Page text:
Despite popular belief, Helen Duncan was not the last person to be prosecuted in Britain for witchcraft. In September 1944, after the D-Day invasion, Jane York, 72, from Forest Gate, east London, was charged with seven counts of pretending to conjure up spirits of the dead. She was bound over for the sum of £5 to be of good behaviour for three years. Duncan's comparatively heavy sentence just months earlier has been cited as further evidence that she was being made an example of. 'It seems clear to me that the security services conspired to imprison Helen Duncan as part of the tight security operation undertaken in the run-up to D-Day,' said Hartley. 'It was the Admiralty's view that she posed a security risk that needed to be dealt with.

'I appreciate that the conspiracy was undertaken with the intention to protect the lives of allied servicemen and women but now, over 60 years later, it is time to put right this wrong, otherwise it continues to undermine the very rights our nation was fighting for.'

12 comments:

My Reflecting Pool said...

Hypocrasy is at the core of every government and the rights they fight for.

I am agape, letting flies in my mouth, at the thought that someone was jailed in the 20th century for witchcraft. To imagine we put our lives in the hands of government is crazy. Who is looking out for our best interest?????

General Catz said...

Amazing and scary at the same time.

Glamourpuss said...

Fascinating tale. Poor woman.

Puss

Judith said...

Pooly
I believe that is why you guys have the second amendment - the right to bare arms if your government is going loco (which it is Im afraid) so you can over throw them. Why isnt their anarchy in the streets?
Catz
I dont think that would cut the mustard these days
Puss
I imagine she might have been revered in the slammer albeit out of fear

My Reflecting Pool said...

We do have the right to bear arms. the problem is the interpretation. Infact, I think I will use it as a blog topic. Thanks!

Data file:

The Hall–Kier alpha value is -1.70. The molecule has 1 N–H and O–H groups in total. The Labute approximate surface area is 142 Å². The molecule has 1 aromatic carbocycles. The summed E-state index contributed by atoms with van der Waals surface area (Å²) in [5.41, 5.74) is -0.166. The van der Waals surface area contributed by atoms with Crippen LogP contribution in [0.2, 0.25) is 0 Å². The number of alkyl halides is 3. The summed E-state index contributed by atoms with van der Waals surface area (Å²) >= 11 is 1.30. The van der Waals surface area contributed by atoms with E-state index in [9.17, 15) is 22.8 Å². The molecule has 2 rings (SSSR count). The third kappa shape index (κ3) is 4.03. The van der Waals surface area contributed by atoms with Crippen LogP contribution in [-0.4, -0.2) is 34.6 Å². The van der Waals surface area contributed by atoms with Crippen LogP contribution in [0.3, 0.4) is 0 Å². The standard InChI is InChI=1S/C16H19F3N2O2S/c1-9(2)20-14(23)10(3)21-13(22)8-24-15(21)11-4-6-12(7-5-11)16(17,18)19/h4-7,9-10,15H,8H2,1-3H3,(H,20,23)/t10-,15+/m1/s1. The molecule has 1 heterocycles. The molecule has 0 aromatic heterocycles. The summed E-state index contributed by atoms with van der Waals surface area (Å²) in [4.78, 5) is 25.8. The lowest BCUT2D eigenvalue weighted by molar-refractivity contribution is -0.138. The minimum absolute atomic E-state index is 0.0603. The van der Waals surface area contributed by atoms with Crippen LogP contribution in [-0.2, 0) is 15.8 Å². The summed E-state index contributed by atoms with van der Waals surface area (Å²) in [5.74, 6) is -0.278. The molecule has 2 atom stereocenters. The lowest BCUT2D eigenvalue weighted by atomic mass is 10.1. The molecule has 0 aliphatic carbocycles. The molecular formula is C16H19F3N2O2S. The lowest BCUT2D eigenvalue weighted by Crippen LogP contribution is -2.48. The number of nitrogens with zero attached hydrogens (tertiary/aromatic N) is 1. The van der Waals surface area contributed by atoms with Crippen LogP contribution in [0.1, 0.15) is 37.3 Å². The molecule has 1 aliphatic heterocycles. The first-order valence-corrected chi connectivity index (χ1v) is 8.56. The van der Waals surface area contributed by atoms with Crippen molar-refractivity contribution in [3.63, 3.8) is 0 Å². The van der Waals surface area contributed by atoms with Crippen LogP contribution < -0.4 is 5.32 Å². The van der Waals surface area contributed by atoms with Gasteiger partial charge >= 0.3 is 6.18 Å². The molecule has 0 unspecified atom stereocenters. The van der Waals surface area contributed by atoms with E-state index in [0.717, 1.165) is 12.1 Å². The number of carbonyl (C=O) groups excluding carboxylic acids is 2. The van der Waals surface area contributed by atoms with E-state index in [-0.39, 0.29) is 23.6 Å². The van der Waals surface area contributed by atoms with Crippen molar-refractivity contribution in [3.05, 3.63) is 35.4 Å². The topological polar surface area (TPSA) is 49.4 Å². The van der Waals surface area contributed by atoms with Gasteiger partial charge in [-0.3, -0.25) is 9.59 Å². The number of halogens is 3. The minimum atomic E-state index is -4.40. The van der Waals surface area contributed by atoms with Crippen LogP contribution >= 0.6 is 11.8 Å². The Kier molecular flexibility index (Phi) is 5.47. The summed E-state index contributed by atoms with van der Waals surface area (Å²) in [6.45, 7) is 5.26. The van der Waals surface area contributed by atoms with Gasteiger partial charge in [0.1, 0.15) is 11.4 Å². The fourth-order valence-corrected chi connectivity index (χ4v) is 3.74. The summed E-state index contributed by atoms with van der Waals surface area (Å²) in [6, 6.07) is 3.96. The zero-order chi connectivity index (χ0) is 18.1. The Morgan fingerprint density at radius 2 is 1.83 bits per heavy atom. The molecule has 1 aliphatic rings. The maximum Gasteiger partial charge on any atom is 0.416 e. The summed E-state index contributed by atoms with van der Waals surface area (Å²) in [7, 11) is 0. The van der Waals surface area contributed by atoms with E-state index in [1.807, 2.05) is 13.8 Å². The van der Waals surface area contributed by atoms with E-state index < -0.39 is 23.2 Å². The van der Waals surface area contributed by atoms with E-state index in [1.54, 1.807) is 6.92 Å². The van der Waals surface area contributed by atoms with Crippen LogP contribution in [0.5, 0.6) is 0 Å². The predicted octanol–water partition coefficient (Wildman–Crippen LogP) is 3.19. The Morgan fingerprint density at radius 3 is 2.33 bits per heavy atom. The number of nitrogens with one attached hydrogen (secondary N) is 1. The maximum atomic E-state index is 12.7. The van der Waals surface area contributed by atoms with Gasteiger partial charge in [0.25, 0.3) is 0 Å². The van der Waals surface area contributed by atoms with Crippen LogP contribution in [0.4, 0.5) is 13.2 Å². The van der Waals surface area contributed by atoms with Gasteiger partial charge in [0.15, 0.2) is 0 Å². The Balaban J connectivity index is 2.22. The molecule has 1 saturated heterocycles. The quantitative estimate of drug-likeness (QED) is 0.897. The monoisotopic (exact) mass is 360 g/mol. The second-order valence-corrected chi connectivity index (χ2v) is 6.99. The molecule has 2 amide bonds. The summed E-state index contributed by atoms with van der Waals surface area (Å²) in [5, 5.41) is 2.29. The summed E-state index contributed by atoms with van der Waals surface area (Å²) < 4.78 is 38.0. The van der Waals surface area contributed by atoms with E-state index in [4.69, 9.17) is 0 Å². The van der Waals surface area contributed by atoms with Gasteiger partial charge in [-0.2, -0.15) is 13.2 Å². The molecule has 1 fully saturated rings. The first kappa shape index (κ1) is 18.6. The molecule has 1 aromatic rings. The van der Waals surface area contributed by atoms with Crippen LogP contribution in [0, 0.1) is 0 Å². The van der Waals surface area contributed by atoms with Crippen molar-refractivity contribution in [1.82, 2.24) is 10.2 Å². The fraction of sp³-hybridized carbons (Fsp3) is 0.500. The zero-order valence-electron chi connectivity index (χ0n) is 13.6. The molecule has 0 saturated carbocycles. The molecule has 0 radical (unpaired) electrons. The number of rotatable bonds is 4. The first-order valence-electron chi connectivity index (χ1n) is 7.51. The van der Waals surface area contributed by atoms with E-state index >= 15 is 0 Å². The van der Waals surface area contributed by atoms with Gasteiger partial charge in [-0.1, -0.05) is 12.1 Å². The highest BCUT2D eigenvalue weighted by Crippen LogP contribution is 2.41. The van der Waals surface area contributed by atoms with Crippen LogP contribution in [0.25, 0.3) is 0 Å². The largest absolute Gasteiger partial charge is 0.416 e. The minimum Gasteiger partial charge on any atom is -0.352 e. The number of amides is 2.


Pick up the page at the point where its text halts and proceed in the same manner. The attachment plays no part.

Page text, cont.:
Judith said...

Pooly
See I would never tackle something like that because Im not a native to your laws and seen that in an arguement on some blogs over the virginia tech massacre (about the second amendment) but I cant wait to read your topic!

Stucco said...

The UK still has the 1939 Emergency Powers Act in effect, no? My understanding of that is that it's similar to our PATRIOT Act in as much as it can be applied to damn near anyone for damn near anything, and is near to impossible to defend against.

In more pleasant news, I need some private time with that nipply witch...

shoes said...

you never cease to amaze me with interesting stories. might i say that the picture of the sexy witch is what i imagine you look like (if it isnt lets just keep that to ourselves, ok?)

Judith said...

Stucco
In some respects Im glad that the irish government is so backward it has nothing as threatening as either act. They only thing here scary to most is the CAB act which seize the assets of every would be drug baron. If you want nipply try this (it caters to your derierre needs too)
Shoes
youre not far off imagine more meat on the bones

Judith said...

Stucco
Bugger forgot to paste this
http://www.paintedanvil.com/serpieri.html

Crankster said...

What an amazing story! I wonder what happened to her when she got out.

Judith said...

Cranky
On her release, Duncan promised to stop conducting seances; however, she was arrested after another one in 1956. She died a short time later.